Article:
(UNDATED) -Chances are good you can tell a log cabin from a Victorian-era home. But, can you identify a Tudor- or Second Empire-style home? Do you know why the Greek Revival movement found its way to the country’s heartland? Did you know that you used to be able to order a house from Sears & Roebuck?
These facts, stories, and more are part of a new online guide Indiana Landmarks is launching Sept. 1 to help Hoosiers learn about residential home designs for more than 200 years. “Historic House Styles: A Guide to 200 Years of Residential Architecture in Indiana” documents more than 40 home styles – from rustic log homes to modern ranch houses – all of which can be found in Indiana.
Not only will the online guide help Hoosiers identify architectural styles, but site visitors also will learn how home styles reflect the cultural and historic events that shaped the state and influenced the houses we built. Home designs can say a lot about the time when a home was constructed.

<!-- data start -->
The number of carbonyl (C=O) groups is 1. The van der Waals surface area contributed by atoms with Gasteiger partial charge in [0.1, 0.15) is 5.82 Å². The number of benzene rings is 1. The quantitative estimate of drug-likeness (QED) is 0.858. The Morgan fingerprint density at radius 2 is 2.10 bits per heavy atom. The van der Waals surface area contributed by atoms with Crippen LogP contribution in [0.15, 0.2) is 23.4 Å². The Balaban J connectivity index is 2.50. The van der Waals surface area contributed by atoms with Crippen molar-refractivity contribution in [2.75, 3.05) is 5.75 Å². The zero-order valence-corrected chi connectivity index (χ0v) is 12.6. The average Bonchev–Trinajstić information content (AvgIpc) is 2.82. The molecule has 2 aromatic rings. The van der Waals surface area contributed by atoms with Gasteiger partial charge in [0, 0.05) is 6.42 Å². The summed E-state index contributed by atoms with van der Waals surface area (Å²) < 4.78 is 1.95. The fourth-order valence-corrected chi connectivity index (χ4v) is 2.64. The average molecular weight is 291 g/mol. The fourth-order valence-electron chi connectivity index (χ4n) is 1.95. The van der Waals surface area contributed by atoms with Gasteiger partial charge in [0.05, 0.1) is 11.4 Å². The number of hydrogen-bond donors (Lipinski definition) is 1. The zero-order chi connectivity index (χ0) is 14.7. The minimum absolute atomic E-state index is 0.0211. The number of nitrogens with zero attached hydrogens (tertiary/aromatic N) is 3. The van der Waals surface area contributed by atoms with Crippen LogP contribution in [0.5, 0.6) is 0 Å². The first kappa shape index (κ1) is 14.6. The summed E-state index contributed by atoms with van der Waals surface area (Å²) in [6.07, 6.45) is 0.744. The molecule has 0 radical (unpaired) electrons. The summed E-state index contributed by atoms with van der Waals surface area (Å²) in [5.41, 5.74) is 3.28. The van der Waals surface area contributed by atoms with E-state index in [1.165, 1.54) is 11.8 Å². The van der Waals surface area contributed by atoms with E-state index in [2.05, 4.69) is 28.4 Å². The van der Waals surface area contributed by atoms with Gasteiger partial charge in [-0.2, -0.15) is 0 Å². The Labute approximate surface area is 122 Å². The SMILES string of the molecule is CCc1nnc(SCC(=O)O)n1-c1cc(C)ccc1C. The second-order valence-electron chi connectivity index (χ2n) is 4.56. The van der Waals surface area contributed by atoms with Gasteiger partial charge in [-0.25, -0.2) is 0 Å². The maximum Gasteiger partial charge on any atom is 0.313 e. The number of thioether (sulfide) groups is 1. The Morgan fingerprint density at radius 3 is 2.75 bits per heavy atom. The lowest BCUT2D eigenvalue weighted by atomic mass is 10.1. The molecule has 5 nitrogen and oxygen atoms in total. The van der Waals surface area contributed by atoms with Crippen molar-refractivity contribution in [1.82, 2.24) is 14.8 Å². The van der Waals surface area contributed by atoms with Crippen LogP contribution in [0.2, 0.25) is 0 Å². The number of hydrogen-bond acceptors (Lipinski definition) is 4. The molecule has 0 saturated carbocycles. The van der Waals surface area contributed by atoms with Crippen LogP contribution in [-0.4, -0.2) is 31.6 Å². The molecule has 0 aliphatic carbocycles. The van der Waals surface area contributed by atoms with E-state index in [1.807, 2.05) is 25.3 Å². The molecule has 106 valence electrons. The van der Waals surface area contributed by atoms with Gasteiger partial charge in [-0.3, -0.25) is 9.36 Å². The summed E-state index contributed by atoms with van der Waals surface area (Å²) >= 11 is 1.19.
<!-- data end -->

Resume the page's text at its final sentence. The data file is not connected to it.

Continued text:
For example, upon discovery that germs spread illness, Americans rejected the plush interiors of the late nineteenth century in favor of the bare floors, built-in cabinets, and open sleeping porches of the twentieth-century Craftsman style. The new guide showcases home designs that helped spur suburban growth after World War II and shares related details, such as how a home council determined in 1951 that the split level home was particularly well suited for women who liked to clean different parts of the house on different days.
“As you travel along city streets and country roads, you can learn a lot by looking at historic houses. Our new guide is an insightful look at how Indiana home styles have evolved over the last 200 years,” says Suzanne Stanis, Indiana Landmarks’ director of heritage education and information. “You’ll get the background story on how styles evolved, and the cultural events that shaped them. Plus, you’ll find interesting and amusing trivia related to each style!”
Find the guide and begin exploring at https://www.indianalandmarks.org/historic-houses/.